In Exile: Portraits of the Jewish Diaspora, Annika Hernroth-Rothstein draws on her travels to some of the world’s more obscure Jewish communities, from Finland to Cuba to Iran, to paint loving but not uncritical portraits of Jews who are often fiercely committed to preserving their local heritage, despite varied but grave roadblocks. Devorah Goldman, in her review, explores the question at the heart of the book:
In 1925, the Hebrew writer and [future] Nobel laureate S.Y. Agnon published “The Fable of the Goat,” a short story that asks a simple question: when is it time to leave? In the story, a young man and his father own a goat that repeatedly disappears for days at a time, returning with “milk whose taste was as the taste of Eden.” To figure out where she kept going, the youth tied a long rope to the goat’s tail so that he could follow her the next time she left. He ultimately accompanies the goat through a cave to the Land of Israel, and gets stuck there on the Sabbath when he cannot travel. He sends the goat back to his father with a note in the goat’s ear, urging him to join his son in the beautiful new country.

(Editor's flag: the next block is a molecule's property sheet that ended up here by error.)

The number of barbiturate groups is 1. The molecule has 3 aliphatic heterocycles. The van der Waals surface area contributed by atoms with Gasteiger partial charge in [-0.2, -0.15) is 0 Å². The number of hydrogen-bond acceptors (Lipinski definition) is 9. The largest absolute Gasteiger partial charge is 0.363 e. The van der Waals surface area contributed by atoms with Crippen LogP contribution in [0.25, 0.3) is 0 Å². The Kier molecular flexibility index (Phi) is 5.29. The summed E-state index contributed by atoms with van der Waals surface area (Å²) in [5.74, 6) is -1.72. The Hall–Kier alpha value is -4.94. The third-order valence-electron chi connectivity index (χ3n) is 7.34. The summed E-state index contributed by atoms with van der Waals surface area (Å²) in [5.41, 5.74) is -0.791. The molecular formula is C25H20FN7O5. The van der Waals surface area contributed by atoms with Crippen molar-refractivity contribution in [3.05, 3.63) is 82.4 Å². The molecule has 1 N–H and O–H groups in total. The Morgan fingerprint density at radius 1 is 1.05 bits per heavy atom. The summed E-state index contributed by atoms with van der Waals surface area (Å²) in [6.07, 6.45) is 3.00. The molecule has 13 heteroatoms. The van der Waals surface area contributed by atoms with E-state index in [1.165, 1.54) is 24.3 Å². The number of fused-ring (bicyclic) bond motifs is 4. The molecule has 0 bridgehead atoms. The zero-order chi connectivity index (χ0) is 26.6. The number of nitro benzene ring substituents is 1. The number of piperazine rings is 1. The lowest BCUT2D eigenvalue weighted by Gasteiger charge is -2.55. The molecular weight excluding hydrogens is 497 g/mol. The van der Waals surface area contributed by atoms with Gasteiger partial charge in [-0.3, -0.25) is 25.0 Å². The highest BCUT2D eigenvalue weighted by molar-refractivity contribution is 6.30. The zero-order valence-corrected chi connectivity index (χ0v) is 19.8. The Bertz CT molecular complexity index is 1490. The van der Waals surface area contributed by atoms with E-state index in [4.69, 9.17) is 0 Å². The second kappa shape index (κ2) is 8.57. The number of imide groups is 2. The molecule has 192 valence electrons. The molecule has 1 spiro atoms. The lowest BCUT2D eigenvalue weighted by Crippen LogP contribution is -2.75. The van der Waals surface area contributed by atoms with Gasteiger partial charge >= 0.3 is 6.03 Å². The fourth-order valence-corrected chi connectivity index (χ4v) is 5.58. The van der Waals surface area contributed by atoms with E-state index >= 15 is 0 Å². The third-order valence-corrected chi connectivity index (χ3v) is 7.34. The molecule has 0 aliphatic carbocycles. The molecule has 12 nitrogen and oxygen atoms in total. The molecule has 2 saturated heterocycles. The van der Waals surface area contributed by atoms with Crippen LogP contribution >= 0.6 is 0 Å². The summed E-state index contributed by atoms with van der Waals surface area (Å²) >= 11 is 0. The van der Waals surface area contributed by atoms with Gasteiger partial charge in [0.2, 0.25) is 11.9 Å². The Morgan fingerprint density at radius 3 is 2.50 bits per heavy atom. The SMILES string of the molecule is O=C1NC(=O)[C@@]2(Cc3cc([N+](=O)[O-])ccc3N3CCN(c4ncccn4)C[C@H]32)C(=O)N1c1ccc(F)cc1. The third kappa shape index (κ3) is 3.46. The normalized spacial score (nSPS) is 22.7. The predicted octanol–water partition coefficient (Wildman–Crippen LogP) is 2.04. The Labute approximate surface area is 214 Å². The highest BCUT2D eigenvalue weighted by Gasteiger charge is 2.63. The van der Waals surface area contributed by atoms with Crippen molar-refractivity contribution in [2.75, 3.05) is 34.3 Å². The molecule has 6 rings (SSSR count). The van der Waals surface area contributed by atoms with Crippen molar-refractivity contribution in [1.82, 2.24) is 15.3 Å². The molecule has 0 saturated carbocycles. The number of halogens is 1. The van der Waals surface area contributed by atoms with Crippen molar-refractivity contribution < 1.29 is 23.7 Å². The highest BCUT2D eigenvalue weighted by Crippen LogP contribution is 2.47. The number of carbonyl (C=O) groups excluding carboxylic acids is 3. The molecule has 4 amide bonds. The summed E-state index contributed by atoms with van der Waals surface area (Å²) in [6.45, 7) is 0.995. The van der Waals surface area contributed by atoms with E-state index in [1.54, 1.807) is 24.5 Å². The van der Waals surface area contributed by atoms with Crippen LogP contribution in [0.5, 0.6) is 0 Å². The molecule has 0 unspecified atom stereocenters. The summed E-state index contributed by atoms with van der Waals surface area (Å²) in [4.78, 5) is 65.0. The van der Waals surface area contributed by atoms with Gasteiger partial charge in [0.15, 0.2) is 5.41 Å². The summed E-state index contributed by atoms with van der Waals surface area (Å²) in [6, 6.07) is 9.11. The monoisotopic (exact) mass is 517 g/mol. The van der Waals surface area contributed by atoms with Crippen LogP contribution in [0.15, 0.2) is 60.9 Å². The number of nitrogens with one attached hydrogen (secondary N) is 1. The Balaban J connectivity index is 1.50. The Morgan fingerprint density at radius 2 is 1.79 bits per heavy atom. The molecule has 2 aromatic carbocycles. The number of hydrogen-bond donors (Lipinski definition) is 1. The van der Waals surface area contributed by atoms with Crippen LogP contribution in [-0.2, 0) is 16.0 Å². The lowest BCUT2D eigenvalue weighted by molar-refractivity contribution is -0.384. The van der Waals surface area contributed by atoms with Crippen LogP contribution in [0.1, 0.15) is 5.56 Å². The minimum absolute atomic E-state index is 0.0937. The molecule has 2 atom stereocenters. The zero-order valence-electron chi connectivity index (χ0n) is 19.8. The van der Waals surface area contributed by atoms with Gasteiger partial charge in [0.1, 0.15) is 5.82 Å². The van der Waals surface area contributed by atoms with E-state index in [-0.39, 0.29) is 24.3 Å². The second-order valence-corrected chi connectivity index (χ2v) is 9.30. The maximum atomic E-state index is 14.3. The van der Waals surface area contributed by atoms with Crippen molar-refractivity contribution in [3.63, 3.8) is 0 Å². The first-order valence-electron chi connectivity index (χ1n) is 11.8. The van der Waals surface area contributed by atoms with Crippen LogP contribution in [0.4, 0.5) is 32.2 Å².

Tragically, the father assumes the worst when he sees the goat return without his son. In a fit of grief, he slaughters the goat, and only afterwards finds the note. He and his son spend the rest of their days apart. The story concludes that, “Since that time the mouth of the cave has been hidden from the eye, and there is no longer a short way. And that youth, if he has not died, shall bear fruit in his old age, full of sap and richness, calm and peaceful in the country of life.”
The animating question in Annika Hernroth-Rothstein’s first book, Exile: Portraits of the Jewish Diaspora, is nearly identical to Agnon’s: should Jews stay or should they go?
Hernroth-Rothstein saw great beauty in many of the places she visited—ornate synagogues, warm homes—but was almost always left with the question of whether these communities would flourish again or simply continue to hang on. As in the Agnon story, there is a poignant sense of missed opportunity.
Read more on American Interest: https://www.the-american-interest.com/2020/04/04/when-to-leave/